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Measured power


The following is some information that was presented on the National Geographic television show, Fight Science: Mixed Martial Arts, first shown on January 27, 2008. Some champion Mixed Martial Arts cage fighting champions were tested to determine their striking power. They struck a car crash dummy specially set up to measure the force of their strikes.

Measured power of the participants

  • Bas Rutten. The striking force of his reverse punch was measured at 500 PSI (pounds per square), the same as for a professional boxer. His roundhouse kick to the chest resulted in a 2.2” chest compression on the crash test dummy. A 1” chest compression in a car accident is considered is potentially fatal.
  • Randy Couture. The striking force of his standing reverse punch was also measured at 500 PSI. The striking force of his full-mount reverse punch on the ground was measured at 2000 PSI. The increase in force was due to his being able to drop is body weight into the punch from his grounded position.
  • Tito Ortiz. A Tito Ortiz body slam to the back measured about 2400 PSI of force across the opponent’s back.

Striking data

How is this much power generated in a punch? 

Fighters say the power comes “from the ass.” Scientists say it comes from the body kinetically linking to the ground. The power starts at the ground as the power foot pushes off. The force moves up the leg, through the rotating hips “the ass,” through the torso, out the arm, to the fist, and into the target.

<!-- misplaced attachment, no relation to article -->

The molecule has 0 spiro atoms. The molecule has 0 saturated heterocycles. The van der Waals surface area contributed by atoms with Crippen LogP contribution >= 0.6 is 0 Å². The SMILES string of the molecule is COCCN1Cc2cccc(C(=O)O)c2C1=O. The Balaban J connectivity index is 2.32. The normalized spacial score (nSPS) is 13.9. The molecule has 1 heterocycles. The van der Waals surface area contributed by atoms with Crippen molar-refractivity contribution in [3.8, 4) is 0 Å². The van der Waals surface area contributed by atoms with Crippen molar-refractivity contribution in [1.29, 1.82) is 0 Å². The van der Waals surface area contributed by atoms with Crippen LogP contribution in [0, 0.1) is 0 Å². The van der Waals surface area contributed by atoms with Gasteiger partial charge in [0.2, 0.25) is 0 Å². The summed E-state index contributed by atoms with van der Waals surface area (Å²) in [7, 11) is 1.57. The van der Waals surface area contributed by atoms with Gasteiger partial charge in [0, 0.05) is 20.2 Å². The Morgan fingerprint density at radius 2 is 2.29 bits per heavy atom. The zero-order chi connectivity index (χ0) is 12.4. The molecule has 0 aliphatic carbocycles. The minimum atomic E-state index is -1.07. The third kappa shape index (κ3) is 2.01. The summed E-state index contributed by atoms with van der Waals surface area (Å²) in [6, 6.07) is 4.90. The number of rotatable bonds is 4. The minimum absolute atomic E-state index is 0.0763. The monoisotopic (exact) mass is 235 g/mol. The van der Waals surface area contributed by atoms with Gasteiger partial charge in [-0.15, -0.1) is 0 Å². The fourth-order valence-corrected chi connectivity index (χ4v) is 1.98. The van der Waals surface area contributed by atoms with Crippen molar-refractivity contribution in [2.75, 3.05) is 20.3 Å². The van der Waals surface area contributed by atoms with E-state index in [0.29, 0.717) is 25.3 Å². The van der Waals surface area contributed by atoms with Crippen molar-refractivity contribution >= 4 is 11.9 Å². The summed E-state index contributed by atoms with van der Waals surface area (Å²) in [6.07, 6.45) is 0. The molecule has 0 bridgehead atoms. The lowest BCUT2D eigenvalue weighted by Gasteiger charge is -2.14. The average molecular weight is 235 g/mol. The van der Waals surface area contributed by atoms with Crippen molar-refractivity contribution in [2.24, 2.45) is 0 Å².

Is it better to get hit by a slow-moving big object or a fast-moving small object? 

The force of two huge, but slow moving, Sumo wrestlers crashing into each other was measured about one half the force of a small but fast-moving fist striking a stationary target with a reverse punch.

HIC (head injury criteria)

A strike with a HIC value of 250 will most likely knock out a person. A Tito Ortiz elbow strike to the ear of the dummy caused a HIC value of 299. A Bas Rutten left hook to the temple of the dummy caused a HIC value of 391. 

Reaction Time.

It takes a minimum of .25 of a second for the brain to react to a stimulus. When a gun is pointed at a trained martial artist and the gun is within grabbing range, the martial artist can grab and deflect the gun within .12 of a second. This is half the time it takes the gun holder to react to the grabbing motion. NOTE: if the gun holder is within grabbing range, practically anyone can grab a gun before the holder can react; it is what the grabber has been trained to do after the grab that is critical.

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